Real Estate

Cost-sharing agreements between adjacent buildings - a legal primer

By Dave Gordon, Contributor

Shared facility disputes are a frequent source of litigation which is why cost-sharing agreements are worthwhile to iron out ahead of time, Toronto real estate lawyer Megan Mackey tells

There’s no shortage of examples when two buildings adjacent to each other share such things as a parking garage, repairs, recreational facilities, roads, maintenance and operating costs, says Mackey, partner with Shibley Righton and an experienced real estate lawyer who works on behalf of condominium corporations, boards and unit owners to efficiently resolve legal matters.

She says signing contracts to determine who pays for what, and to what degree, can save each party time, money and legal tangles.

“There are also cases where reserve funds are required for unexpected expenses and long-term maintenance,” Mackey says.

If, for instance, the lighting system in a shared garage needs upgrades to reduce electricity costs, that kind of agreement and the price tag can be “split in accordance with the parties’ interests,” she says, adding that both should contribute fairly to the reserve fund.

Mackey also learned of one case where townhouses and two towers shared a massive water main, typically needing to be replaced every 70 years. “But when it comes up, the cost is very high. Sometimes there are those sorts of rare one-off events that really need to be added to the cost-sharing agreement,” she says.

Mackey, who also practises condominium law, and provides strategic advice and assistance to clients involved with condo and commercial disputes.

“It’s easiest to control these when the interests are split into percentages and on a schedule, as well as who will take responsibility to manage issues when they arise,” she says.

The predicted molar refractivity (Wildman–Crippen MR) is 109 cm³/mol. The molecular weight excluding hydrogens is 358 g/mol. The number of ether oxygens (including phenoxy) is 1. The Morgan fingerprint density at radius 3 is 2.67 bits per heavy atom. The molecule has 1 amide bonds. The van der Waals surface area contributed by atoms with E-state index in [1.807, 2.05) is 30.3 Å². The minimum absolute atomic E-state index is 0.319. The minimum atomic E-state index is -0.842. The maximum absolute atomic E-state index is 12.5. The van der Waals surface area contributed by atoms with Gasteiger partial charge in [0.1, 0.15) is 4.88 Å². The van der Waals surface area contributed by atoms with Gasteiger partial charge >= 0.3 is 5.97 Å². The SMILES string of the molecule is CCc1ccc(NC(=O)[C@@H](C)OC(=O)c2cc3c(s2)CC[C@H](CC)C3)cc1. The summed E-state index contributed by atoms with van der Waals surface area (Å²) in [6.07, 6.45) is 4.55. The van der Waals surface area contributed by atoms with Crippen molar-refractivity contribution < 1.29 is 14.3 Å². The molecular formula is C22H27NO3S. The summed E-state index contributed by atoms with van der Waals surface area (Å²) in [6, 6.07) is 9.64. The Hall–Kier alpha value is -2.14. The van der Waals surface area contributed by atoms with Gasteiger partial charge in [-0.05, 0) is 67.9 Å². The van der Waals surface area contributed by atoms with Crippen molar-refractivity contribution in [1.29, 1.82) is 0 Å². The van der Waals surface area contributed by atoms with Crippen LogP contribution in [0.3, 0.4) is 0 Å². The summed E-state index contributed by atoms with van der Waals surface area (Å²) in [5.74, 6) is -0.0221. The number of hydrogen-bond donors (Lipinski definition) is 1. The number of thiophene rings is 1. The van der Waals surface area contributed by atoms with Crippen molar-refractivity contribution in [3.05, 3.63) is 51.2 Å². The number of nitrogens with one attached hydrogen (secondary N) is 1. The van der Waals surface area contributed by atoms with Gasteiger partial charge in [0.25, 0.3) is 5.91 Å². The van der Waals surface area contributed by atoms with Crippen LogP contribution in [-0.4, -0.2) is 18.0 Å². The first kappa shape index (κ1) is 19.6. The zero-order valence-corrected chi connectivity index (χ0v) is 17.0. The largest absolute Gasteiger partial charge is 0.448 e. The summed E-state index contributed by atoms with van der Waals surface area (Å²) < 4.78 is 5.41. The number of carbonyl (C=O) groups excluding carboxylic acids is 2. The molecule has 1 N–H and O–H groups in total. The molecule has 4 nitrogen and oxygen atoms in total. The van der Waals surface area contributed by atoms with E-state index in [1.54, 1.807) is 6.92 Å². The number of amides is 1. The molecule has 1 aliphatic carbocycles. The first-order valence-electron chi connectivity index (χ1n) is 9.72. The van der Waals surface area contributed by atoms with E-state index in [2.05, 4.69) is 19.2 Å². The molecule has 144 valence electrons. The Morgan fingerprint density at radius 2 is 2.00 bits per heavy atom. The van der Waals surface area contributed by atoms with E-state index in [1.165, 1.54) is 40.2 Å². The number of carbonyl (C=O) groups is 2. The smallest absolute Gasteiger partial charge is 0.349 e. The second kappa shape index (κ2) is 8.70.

“One side may feel they are overpaying for a certain item, but if it’s something that gets addressed annually, it will hopefully avoid some of the frequent and pettier disputes that can come up in shared facilities.”

If it’s something unique to one condominium, it should be excluded from the cost-sharing agreement, Mackey says.

“We often see problems arise in multiphase developments, where the townhouses use all the roads, and there are two towers that don’t. Those roads that are used exclusively by townhouse residents should be excluded from cost-sharing. It’s not fair for the people in the towers to pay for roads they never use,” she says.

“We see the same thing between commercial and residential condominiums. Many times, there will be a loading bay. The residential side — since it has so many more units — ends up paying for the loading bay, although it’s only used for commercial. Those are the kinds of things that we wish weren’t in the cost-sharing agreements, but they come up all the time.”

Mackey often suggests that both sides jointly retain the same experienced engineer for items like ventilation and wiring to avoid multiple opinions arguing it out in court.

“The good thing with this kind of cost-sharing is that often — with an engineer’s help — they calculate the division through a precise percentage. The engineers are great at this,” says Mackey, who has authored a number of articles for leading condominium publications, and has been invited to speak to industry groups such as the Association of Condominium Managers of Ontario, the Canadian Condominium Institute, and the real estate section of the Ontario Bar Association.

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